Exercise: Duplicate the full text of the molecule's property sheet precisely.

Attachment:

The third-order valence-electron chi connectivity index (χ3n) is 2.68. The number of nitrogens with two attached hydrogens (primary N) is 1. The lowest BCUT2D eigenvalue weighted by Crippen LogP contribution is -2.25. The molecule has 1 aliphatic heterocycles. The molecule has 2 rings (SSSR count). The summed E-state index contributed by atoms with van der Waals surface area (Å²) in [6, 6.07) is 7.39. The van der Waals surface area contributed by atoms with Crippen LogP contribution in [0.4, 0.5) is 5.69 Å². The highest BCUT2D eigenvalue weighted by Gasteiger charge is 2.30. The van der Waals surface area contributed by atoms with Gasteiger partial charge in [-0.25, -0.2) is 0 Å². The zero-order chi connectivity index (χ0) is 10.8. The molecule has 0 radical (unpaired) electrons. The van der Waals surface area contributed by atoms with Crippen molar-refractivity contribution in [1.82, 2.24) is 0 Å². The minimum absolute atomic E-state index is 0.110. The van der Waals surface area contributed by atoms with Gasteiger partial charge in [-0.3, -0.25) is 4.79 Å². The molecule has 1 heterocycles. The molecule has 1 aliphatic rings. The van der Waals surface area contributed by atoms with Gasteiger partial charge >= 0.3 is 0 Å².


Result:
The third-order valence-electron chi connectivity index (χ3n) is 2.68. The number of nitrogens with two attached hydrogens (primary N) is 1. The lowest BCUT2D eigenvalue weighted by Crippen LogP contribution is -2.25. The molecule has 1 aliphatic heterocycles. The molecule has 2 rings (SSSR count). The summed E-state index contributed by atoms with van der Waals surface area (Å²) in [6, 6.07) is 7.39. The van der Waals surface area contributed by atoms with Crippen LogP contribution in [0.4, 0.5) is 5.69 Å². The highest BCUT2D eigenvalue weighted by Gasteiger charge is 2.30. The van der Waals surface area contributed by atoms with Gasteiger partial charge in [-0.25, -0.2) is 0 Å². The zero-order chi connectivity index (χ0) is 10.8. The molecule has 0 radical (unpaired) electrons. The van der Waals surface area contributed by atoms with Crippen molar-refractivity contribution in [1.82, 2.24) is 0 Å². The minimum absolute atomic E-state index is 0.110. The van der Waals surface area contributed by atoms with Gasteiger partial charge in [-0.3, -0.25) is 4.79 Å². The molecule has 1 heterocycles. The molecule has 1 aliphatic rings. The van der Waals surface area contributed by atoms with Gasteiger partial charge >= 0.3 is 0 Å².